Temperature inversions are most likely to occur whenever the sun is low or at night. Recognize the potential for an inversion when winds are light or undetectable, especially during early morning hours after a clear night. Use caution when you suspect an inversion. A smoke trail provides good visual evidence of how vapors will behave. Light a smoke bomb and note the direction and behavior of the smoke. Smoke that rises and disperses is a good sign. Smoke that travels slowly near the surface indicates that conditions are favorable for vapor drift. An hour of bright sun or a 5- to 10-degree temperature rise in the morning is usually enough to break up an inversion. Heavy cloud cover during the night acts as a blanket, which reduces radiant cooling of the earth's surface and reduces the potential for an inversion.

Vapor drift can occur with all product formulations, but is generally higher for more volatile spray formulations, e.g., esters as opposed to amines. A volatile formulation readily evaporates into small particles that are affected more by air movement than by gravity.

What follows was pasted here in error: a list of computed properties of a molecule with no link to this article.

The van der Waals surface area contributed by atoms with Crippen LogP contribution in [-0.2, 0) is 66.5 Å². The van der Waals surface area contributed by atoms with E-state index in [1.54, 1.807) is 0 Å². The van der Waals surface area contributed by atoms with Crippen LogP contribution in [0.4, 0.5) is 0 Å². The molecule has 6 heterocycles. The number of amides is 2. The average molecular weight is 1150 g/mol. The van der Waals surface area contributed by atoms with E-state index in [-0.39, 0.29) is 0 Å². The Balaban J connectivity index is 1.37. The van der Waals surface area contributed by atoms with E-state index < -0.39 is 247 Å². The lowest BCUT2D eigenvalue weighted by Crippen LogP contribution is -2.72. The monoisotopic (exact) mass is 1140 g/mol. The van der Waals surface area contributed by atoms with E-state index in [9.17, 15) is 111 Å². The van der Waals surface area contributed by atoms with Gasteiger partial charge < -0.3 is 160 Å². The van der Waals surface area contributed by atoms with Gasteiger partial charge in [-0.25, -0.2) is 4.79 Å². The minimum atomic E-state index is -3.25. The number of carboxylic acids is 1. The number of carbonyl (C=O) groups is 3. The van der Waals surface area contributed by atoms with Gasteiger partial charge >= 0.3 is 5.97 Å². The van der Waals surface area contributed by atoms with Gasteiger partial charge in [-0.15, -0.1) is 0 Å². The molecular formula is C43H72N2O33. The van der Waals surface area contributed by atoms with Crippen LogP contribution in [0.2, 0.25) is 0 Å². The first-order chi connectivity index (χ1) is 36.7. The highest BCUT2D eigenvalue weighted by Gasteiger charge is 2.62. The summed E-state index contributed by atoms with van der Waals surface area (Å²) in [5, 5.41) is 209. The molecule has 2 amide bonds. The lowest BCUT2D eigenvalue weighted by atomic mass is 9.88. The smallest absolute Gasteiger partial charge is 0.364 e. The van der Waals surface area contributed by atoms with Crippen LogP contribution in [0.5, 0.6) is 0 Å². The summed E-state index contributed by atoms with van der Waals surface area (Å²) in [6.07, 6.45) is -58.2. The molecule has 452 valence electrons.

That old saying often heard when small rains come when it's hot and dry — "That little amount of rain we got evaporated before it hit the ground" — has some truth to it. Hot, dry air increases evaporation rates and quickly reduces droplet size, increasing the risk of drift. Spraying when temperatures are cool and humidity is high, such as during the morning hours minimizes volatilization. Wet soil increases the rate of volatilization and decreases the effectiveness of soil incorporation; both effects increase the risk of vapor drift of soil-applied volatile herbicides.

Particle drift

Particle drift is the most recognized type of drift. Although drift can't be eliminated, particle drift can be reduced to very low levels through proper nozzle selection, equipment operation and other management choices.

Nozzle selection affects practically every aspect of particle drift. Various nozzles are available providing many choices of droplet size and spectrum. Ideally, nozzles should produce only a narrow range of droplet sizes. However, in addition to droplets about the right size for good coverage for a particular application, nozzles generally produce a few larger droplets and many smaller droplets that are prone to drift.